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Tips to help you access nature at home

Photo of indoor plants

We understand that mental and physical health difficulties can impact on the desire, ability and opportunity to spend time outdoors within nature. If you are not able to leave your home, there are still steps that can be taken to improve your wellbeing with nature.

We hope these nature inspired ideas will help you join us in celebrating Mental Health Awareness Week 2021.

Light and air
It is good for our wellbeing to get as much natural light and fresh air as we can. Opening your curtains or blinds each day is an easy way to make sure you are getting the natural light you need. If you can open your window for a while, that is great too because it lets the fresh air circulate.

Look outside
If you are lucky and have a room with a view, try to spend time looking out of it each day and focus on what you can see. Look for anything related to nature. Are there trees, birds and can you see the sky? If you are ever struggling to relax, concentrating on what you can see out of the window can help. If your window does not have a view of nature, or you do not want to look out simply sitting near to the natural light can also help boost your mental health and wellbeing.

What’s on your screens?
We know not everyone has access to a nice window or a view, but research shows that even looking at pictures of nature can boost wellbeing. Try changing your phone screensaver to a natural scene, reading a nature magazine or watching a nature documentary.

Eat nature
Eating edible plants can contribute to your overall health, impact your mental health and mood positively. When you are shopping or organising a food delivery try to include some fruits and vegetables to bring nature into your diet. Try to eat as many different types as you can. Herbs and spices are plants too and can make your food taste delicious. It does not have to be fresh either, prepared frozen vegetables are also nutritious, and a good idea if you are unable to go shopping often or are less confident in the kitchen.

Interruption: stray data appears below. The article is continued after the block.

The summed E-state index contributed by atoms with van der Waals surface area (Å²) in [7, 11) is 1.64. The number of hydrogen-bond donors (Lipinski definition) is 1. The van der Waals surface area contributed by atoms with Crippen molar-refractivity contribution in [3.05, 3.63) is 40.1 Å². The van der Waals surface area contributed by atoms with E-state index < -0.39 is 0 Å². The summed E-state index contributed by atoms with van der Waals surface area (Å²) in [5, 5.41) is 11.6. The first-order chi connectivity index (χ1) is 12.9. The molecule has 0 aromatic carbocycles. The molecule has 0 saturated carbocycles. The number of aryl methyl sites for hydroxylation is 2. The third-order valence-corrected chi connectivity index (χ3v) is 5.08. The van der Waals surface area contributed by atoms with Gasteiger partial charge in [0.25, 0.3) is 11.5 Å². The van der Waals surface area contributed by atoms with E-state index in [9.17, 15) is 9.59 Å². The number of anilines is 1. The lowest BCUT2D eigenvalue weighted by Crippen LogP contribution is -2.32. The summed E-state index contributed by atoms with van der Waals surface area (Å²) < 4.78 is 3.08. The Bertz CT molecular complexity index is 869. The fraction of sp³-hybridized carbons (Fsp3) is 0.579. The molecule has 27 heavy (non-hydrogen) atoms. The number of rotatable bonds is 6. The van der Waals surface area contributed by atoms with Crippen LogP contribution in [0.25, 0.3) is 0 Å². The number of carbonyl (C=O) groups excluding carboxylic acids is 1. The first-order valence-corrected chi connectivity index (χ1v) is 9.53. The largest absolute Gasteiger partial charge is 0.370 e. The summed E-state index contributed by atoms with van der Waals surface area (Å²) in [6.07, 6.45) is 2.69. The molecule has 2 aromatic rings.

Having plants at home is good for physical and mental health. They improve the air quality and caring for them can improve mood. Plants that look and smell nice can help reduce anxiety and stress and are a nice thing to have around. Caring for a plant can help you to feel confident and responsible and is a nice gentle distraction from worries.

We recommend you start with something simple to care for, like a peace lily. They sometimes grow nice white flowers too. Plants need light and water to thrive and when you get more confident you can give them food and prune them too. You could even try growing something simple that you can eat too, like cress or pea shoots. There is lots of information online about caring for different plants.

Sometimes it is nice to take a few breaths and imagine a scene from nature. Perhaps close your eyes, and try to focus your thoughts on what it might feel like to be there. What do you see around you? Take it all in, imagine every detail. What do you smell? What do you hear? What can you feel? Really immerse yourself in the moment and the feelings of being there.

Arts and crafts
Nature can be very inspiring and it is nice to draw or paint scenes from nature. If you have visitors, maybe you could ask them to collect and bring some items from nature for you to create art with, like twigs, leaves of feathers.

Our staff have kindly shared their photos and stories about how they have been engaging with nature during lockdown. Please take a look at our news pages, which we will be adding to over the coming days and for more pictures of nature you can follow us on social media.

Instagram allotment page


How are you? No really, how are you?

Visit our online hub to access our self-care checklist, alongside lots of tips and resources to support your own wellbeing.

Don't forget to take some time out today